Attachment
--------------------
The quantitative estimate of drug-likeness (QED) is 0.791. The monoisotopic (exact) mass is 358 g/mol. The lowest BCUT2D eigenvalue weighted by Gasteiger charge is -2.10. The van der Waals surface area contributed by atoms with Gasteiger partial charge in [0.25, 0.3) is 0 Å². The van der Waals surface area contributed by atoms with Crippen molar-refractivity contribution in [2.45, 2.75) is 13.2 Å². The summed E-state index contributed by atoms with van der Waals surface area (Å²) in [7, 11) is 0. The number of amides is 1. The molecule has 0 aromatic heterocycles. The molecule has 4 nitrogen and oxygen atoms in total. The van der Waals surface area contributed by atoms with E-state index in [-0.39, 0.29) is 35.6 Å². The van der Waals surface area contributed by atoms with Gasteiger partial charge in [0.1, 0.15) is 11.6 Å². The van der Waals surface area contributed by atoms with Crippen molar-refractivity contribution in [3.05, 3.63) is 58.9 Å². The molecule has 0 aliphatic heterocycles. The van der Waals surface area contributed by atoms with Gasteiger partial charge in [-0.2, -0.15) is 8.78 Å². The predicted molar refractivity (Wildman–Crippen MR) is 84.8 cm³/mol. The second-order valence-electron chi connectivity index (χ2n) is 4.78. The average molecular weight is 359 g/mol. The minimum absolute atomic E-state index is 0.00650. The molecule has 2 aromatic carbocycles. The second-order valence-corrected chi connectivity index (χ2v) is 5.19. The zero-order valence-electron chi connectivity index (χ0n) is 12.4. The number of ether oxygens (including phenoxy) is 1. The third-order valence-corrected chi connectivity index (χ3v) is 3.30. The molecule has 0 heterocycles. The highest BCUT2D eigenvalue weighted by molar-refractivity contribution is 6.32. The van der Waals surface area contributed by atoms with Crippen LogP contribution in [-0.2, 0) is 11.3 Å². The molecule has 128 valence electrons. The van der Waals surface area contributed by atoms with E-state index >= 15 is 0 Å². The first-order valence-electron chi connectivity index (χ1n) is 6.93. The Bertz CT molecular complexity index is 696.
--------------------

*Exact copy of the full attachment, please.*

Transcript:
The quantitative estimate of drug-likeness (QED) is 0.791. The monoisotopic (exact) mass is 358 g/mol. The lowest BCUT2D eigenvalue weighted by Gasteiger charge is -2.10. The van der Waals surface area contributed by atoms with Gasteiger partial charge in [0.25, 0.3) is 0 Å². The van der Waals surface area contributed by atoms with Crippen molar-refractivity contribution in [2.45, 2.75) is 13.2 Å². The summed E-state index contributed by atoms with van der Waals surface area (Å²) in [7, 11) is 0. The number of amides is 1. The molecule has 0 aromatic heterocycles. The molecule has 4 nitrogen and oxygen atoms in total. The van der Waals surface area contributed by atoms with E-state index in [-0.39, 0.29) is 35.6 Å². The van der Waals surface area contributed by atoms with Gasteiger partial charge in [0.1, 0.15) is 11.6 Å². The van der Waals surface area contributed by atoms with Crippen molar-refractivity contribution in [3.05, 3.63) is 58.9 Å². The molecule has 0 aliphatic heterocycles. The van der Waals surface area contributed by atoms with Gasteiger partial charge in [-0.2, -0.15) is 8.78 Å². The predicted molar refractivity (Wildman–Crippen MR) is 84.8 cm³/mol. The second-order valence-electron chi connectivity index (χ2n) is 4.78. The average molecular weight is 359 g/mol. The minimum absolute atomic E-state index is 0.00650. The molecule has 2 aromatic carbocycles. The second-order valence-corrected chi connectivity index (χ2v) is 5.19. The zero-order valence-electron chi connectivity index (χ0n) is 12.4. The number of ether oxygens (including phenoxy) is 1. The third-order valence-corrected chi connectivity index (χ3v) is 3.30. The molecule has 0 heterocycles. The highest BCUT2D eigenvalue weighted by molar-refractivity contribution is 6.32. The van der Waals surface area contributed by atoms with Crippen LogP contribution in [-0.2, 0) is 11.3 Å². The molecule has 128 valence electrons. The van der Waals surface area contributed by atoms with E-state index >= 15 is 0 Å². The first-order valence-electron chi connectivity index (χ1n) is 6.93. The Bertz CT molecular complexity index is 696.